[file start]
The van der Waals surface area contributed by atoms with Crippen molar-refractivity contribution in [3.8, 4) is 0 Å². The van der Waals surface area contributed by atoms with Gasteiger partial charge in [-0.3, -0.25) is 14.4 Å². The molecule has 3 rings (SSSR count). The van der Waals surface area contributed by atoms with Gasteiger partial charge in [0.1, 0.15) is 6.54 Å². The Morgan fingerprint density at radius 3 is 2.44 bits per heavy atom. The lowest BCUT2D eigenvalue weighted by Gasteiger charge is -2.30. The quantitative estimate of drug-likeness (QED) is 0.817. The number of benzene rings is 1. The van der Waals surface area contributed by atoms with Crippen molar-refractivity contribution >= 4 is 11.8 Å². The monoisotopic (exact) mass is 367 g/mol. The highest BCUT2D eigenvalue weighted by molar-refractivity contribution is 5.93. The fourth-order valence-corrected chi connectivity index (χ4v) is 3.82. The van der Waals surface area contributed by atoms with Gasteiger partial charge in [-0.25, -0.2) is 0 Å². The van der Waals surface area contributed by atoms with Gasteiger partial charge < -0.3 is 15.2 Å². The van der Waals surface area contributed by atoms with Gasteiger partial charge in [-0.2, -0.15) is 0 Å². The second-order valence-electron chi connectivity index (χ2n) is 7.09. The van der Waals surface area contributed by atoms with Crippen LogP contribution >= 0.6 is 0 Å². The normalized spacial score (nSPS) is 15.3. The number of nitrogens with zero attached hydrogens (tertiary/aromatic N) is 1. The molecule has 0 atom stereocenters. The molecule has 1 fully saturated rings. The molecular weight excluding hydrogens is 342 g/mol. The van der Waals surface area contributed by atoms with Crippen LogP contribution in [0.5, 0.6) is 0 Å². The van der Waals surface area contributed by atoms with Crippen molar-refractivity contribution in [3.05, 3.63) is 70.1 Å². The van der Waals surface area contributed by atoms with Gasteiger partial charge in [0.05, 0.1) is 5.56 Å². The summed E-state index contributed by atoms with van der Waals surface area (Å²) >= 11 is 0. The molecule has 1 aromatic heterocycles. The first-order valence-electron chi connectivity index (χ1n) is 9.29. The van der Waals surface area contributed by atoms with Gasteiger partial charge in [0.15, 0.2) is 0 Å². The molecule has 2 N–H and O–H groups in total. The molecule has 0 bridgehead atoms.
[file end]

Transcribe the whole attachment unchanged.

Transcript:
The van der Waals surface area contributed by atoms with Crippen molar-refractivity contribution in [3.8, 4) is 0 Å². The van der Waals surface area contributed by atoms with Gasteiger partial charge in [-0.3, -0.25) is 14.4 Å². The molecule has 3 rings (SSSR count). The van der Waals surface area contributed by atoms with Gasteiger partial charge in [0.1, 0.15) is 6.54 Å². The Morgan fingerprint density at radius 3 is 2.44 bits per heavy atom. The lowest BCUT2D eigenvalue weighted by Gasteiger charge is -2.30. The quantitative estimate of drug-likeness (QED) is 0.817. The number of benzene rings is 1. The van der Waals surface area contributed by atoms with Crippen molar-refractivity contribution >= 4 is 11.8 Å². The monoisotopic (exact) mass is 367 g/mol. The highest BCUT2D eigenvalue weighted by molar-refractivity contribution is 5.93. The fourth-order valence-corrected chi connectivity index (χ4v) is 3.82. The van der Waals surface area contributed by atoms with Gasteiger partial charge in [-0.25, -0.2) is 0 Å². The van der Waals surface area contributed by atoms with Gasteiger partial charge < -0.3 is 15.2 Å². The van der Waals surface area contributed by atoms with Gasteiger partial charge in [-0.2, -0.15) is 0 Å². The second-order valence-electron chi connectivity index (χ2n) is 7.09. The van der Waals surface area contributed by atoms with Crippen LogP contribution >= 0.6 is 0 Å². The normalized spacial score (nSPS) is 15.3. The number of nitrogens with zero attached hydrogens (tertiary/aromatic N) is 1. The molecule has 0 atom stereocenters. The molecule has 1 fully saturated rings. The molecular weight excluding hydrogens is 342 g/mol. The van der Waals surface area contributed by atoms with Crippen LogP contribution in [0.5, 0.6) is 0 Å². The van der Waals surface area contributed by atoms with Crippen molar-refractivity contribution in [3.05, 3.63) is 70.1 Å². The van der Waals surface area contributed by atoms with Gasteiger partial charge in [0.05, 0.1) is 5.56 Å². The summed E-state index contributed by atoms with van der Waals surface area (Å²) >= 11 is 0. The molecule has 1 aromatic heterocycles. The first-order valence-electron chi connectivity index (χ1n) is 9.29. The van der Waals surface area contributed by atoms with Gasteiger partial charge in [0.15, 0.2) is 0 Å². The molecule has 2 N–H and O–H groups in total. The molecule has 0 bridgehead atoms.